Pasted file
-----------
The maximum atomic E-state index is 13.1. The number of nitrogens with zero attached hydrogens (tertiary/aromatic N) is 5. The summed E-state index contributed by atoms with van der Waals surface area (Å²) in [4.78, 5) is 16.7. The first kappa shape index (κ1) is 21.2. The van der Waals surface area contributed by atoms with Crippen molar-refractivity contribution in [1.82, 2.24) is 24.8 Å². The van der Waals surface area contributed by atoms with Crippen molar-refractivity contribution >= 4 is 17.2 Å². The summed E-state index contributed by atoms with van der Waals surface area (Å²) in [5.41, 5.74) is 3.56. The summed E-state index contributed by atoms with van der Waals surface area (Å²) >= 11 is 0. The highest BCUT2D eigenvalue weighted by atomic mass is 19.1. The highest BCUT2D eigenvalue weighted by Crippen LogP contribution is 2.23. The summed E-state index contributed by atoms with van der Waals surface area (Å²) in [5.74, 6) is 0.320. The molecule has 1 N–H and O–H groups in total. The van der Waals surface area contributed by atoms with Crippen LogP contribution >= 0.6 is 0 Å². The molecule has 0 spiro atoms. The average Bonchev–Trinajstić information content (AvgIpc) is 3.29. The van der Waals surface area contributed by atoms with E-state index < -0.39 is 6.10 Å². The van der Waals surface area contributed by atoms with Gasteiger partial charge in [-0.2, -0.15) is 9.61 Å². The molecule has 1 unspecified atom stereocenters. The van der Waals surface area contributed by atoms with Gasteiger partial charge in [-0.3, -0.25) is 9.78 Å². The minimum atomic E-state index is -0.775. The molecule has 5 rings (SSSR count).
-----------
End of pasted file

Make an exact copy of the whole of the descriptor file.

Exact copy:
The maximum atomic E-state index is 13.1. The number of nitrogens with zero attached hydrogens (tertiary/aromatic N) is 5. The summed E-state index contributed by atoms with van der Waals surface area (Å²) in [4.78, 5) is 16.7. The first kappa shape index (κ1) is 21.2. The van der Waals surface area contributed by atoms with Crippen molar-refractivity contribution in [1.82, 2.24) is 24.8 Å². The van der Waals surface area contributed by atoms with Crippen molar-refractivity contribution >= 4 is 17.2 Å². The summed E-state index contributed by atoms with van der Waals surface area (Å²) in [5.41, 5.74) is 3.56. The summed E-state index contributed by atoms with van der Waals surface area (Å²) >= 11 is 0. The highest BCUT2D eigenvalue weighted by atomic mass is 19.1. The highest BCUT2D eigenvalue weighted by Crippen LogP contribution is 2.23. The summed E-state index contributed by atoms with van der Waals surface area (Å²) in [5.74, 6) is 0.320. The molecule has 1 N–H and O–H groups in total. The van der Waals surface area contributed by atoms with Crippen LogP contribution >= 0.6 is 0 Å². The molecule has 0 spiro atoms. The average Bonchev–Trinajstić information content (AvgIpc) is 3.29. The van der Waals surface area contributed by atoms with E-state index < -0.39 is 6.10 Å². The van der Waals surface area contributed by atoms with Gasteiger partial charge in [-0.2, -0.15) is 9.61 Å². The molecule has 1 unspecified atom stereocenters. The van der Waals surface area contributed by atoms with Gasteiger partial charge in [-0.3, -0.25) is 9.78 Å². The minimum atomic E-state index is -0.775. The molecule has 5 rings (SSSR count).